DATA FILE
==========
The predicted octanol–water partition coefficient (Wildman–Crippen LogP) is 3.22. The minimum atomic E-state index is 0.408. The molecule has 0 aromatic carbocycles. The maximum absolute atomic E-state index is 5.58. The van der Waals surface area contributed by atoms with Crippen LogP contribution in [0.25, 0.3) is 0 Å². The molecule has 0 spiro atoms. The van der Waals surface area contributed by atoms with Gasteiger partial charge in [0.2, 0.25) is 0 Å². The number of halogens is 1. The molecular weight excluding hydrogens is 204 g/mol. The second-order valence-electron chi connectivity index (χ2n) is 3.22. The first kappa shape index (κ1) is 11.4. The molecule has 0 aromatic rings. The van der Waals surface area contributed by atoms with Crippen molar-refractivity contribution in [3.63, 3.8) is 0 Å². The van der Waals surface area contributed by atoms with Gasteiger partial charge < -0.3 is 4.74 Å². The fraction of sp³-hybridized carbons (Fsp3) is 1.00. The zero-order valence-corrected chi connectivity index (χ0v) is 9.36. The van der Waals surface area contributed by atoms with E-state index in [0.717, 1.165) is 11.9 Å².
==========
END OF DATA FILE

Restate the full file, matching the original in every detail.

The predicted octanol–water partition coefficient (Wildman–Crippen LogP) is 3.22. The minimum atomic E-state index is 0.408. The molecule has 0 aromatic carbocycles. The maximum absolute atomic E-state index is 5.58. The van der Waals surface area contributed by atoms with Crippen LogP contribution in [0.25, 0.3) is 0 Å². The molecule has 0 spiro atoms. The van der Waals surface area contributed by atoms with Gasteiger partial charge in [0.2, 0.25) is 0 Å². The number of halogens is 1. The molecular weight excluding hydrogens is 204 g/mol. The second-order valence-electron chi connectivity index (χ2n) is 3.22. The first kappa shape index (κ1) is 11.4. The molecule has 0 aromatic rings. The van der Waals surface area contributed by atoms with Crippen molar-refractivity contribution in [3.63, 3.8) is 0 Å². The van der Waals surface area contributed by atoms with Gasteiger partial charge < -0.3 is 4.74 Å². The fraction of sp³-hybridized carbons (Fsp3) is 1.00. The zero-order valence-corrected chi connectivity index (χ0v) is 9.36. The van der Waals surface area contributed by atoms with E-state index in [0.717, 1.165) is 11.9 Å².